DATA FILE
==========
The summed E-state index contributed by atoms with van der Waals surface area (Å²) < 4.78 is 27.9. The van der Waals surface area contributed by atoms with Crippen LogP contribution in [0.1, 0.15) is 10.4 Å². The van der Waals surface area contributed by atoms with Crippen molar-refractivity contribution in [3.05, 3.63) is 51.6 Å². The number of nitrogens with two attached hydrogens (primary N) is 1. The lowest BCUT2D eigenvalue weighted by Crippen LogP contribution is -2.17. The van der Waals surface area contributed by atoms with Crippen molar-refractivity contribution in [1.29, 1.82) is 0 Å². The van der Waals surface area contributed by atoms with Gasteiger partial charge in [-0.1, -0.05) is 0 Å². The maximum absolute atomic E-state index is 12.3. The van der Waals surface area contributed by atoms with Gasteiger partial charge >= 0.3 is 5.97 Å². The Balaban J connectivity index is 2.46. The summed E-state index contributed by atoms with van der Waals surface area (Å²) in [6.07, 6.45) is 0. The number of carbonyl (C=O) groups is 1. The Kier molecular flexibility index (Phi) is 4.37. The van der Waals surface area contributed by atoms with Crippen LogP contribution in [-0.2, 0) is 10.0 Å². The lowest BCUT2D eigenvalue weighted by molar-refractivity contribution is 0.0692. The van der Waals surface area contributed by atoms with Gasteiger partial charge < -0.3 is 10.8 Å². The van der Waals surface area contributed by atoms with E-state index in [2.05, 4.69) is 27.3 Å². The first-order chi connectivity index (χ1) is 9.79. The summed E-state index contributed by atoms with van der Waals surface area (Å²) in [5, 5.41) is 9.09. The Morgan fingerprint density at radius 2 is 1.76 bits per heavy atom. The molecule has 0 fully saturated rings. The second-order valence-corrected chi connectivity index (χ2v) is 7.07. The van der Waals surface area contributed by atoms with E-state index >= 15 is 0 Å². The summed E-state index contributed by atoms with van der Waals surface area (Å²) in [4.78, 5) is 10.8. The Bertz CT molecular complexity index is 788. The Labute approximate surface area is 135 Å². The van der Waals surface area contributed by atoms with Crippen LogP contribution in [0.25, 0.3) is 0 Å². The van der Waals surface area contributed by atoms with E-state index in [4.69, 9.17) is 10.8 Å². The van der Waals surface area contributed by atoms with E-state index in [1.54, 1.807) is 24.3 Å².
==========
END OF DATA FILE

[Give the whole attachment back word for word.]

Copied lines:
The summed E-state index contributed by atoms with van der Waals surface area (Å²) < 4.78 is 27.9. The van der Waals surface area contributed by atoms with Crippen LogP contribution in [0.1, 0.15) is 10.4 Å². The van der Waals surface area contributed by atoms with Crippen molar-refractivity contribution in [3.05, 3.63) is 51.6 Å². The number of nitrogens with two attached hydrogens (primary N) is 1. The lowest BCUT2D eigenvalue weighted by Crippen LogP contribution is -2.17. The van der Waals surface area contributed by atoms with Crippen molar-refractivity contribution in [1.29, 1.82) is 0 Å². The van der Waals surface area contributed by atoms with Gasteiger partial charge in [-0.1, -0.05) is 0 Å². The maximum absolute atomic E-state index is 12.3. The van der Waals surface area contributed by atoms with Gasteiger partial charge >= 0.3 is 5.97 Å². The Balaban J connectivity index is 2.46. The summed E-state index contributed by atoms with van der Waals surface area (Å²) in [6.07, 6.45) is 0. The number of carbonyl (C=O) groups is 1. The Kier molecular flexibility index (Phi) is 4.37. The van der Waals surface area contributed by atoms with Crippen LogP contribution in [-0.2, 0) is 10.0 Å². The lowest BCUT2D eigenvalue weighted by molar-refractivity contribution is 0.0692. The van der Waals surface area contributed by atoms with Gasteiger partial charge < -0.3 is 10.8 Å². The van der Waals surface area contributed by atoms with E-state index in [2.05, 4.69) is 27.3 Å². The first-order chi connectivity index (χ1) is 9.79. The summed E-state index contributed by atoms with van der Waals surface area (Å²) in [5, 5.41) is 9.09. The Morgan fingerprint density at radius 2 is 1.76 bits per heavy atom. The molecule has 0 fully saturated rings. The second-order valence-corrected chi connectivity index (χ2v) is 7.07. The van der Waals surface area contributed by atoms with E-state index >= 15 is 0 Å². The summed E-state index contributed by atoms with van der Waals surface area (Å²) in [4.78, 5) is 10.8. The Bertz CT molecular complexity index is 788. The Labute approximate surface area is 135 Å². The van der Waals surface area contributed by atoms with Crippen LogP contribution in [0.25, 0.3) is 0 Å². The van der Waals surface area contributed by atoms with E-state index in [4.69, 9.17) is 10.8 Å². The van der Waals surface area contributed by atoms with E-state index in [1.54, 1.807) is 24.3 Å².